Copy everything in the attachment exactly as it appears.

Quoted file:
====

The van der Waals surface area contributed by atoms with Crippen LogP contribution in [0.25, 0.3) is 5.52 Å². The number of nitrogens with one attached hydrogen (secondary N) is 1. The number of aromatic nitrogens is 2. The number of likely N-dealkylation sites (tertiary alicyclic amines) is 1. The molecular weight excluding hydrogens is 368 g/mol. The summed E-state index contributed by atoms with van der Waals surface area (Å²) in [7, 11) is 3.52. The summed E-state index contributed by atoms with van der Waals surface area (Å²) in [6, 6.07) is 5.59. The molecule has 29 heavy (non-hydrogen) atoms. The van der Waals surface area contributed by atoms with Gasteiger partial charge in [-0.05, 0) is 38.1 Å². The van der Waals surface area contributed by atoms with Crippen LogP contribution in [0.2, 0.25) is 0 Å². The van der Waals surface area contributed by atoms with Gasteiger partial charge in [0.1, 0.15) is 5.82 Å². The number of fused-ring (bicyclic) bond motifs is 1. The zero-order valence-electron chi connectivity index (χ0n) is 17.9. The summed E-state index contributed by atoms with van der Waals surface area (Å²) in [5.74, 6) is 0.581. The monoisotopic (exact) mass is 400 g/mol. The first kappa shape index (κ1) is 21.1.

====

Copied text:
The van der Waals surface area contributed by atoms with Crippen LogP contribution in [0.25, 0.3) is 5.52 Å². The number of nitrogens with one attached hydrogen (secondary N) is 1. The number of aromatic nitrogens is 2. The number of likely N-dealkylation sites (tertiary alicyclic amines) is 1. The molecular weight excluding hydrogens is 368 g/mol. The summed E-state index contributed by atoms with van der Waals surface area (Å²) in [7, 11) is 3.52. The summed E-state index contributed by atoms with van der Waals surface area (Å²) in [6, 6.07) is 5.59. The molecule has 29 heavy (non-hydrogen) atoms. The van der Waals surface area contributed by atoms with Gasteiger partial charge in [-0.05, 0) is 38.1 Å². The van der Waals surface area contributed by atoms with Crippen LogP contribution in [0.2, 0.25) is 0 Å². The van der Waals surface area contributed by atoms with Gasteiger partial charge in [0.1, 0.15) is 5.82 Å². The number of fused-ring (bicyclic) bond motifs is 1. The zero-order valence-electron chi connectivity index (χ0n) is 17.9. The summed E-state index contributed by atoms with van der Waals surface area (Å²) in [5.74, 6) is 0.581. The monoisotopic (exact) mass is 400 g/mol. The first kappa shape index (κ1) is 21.1.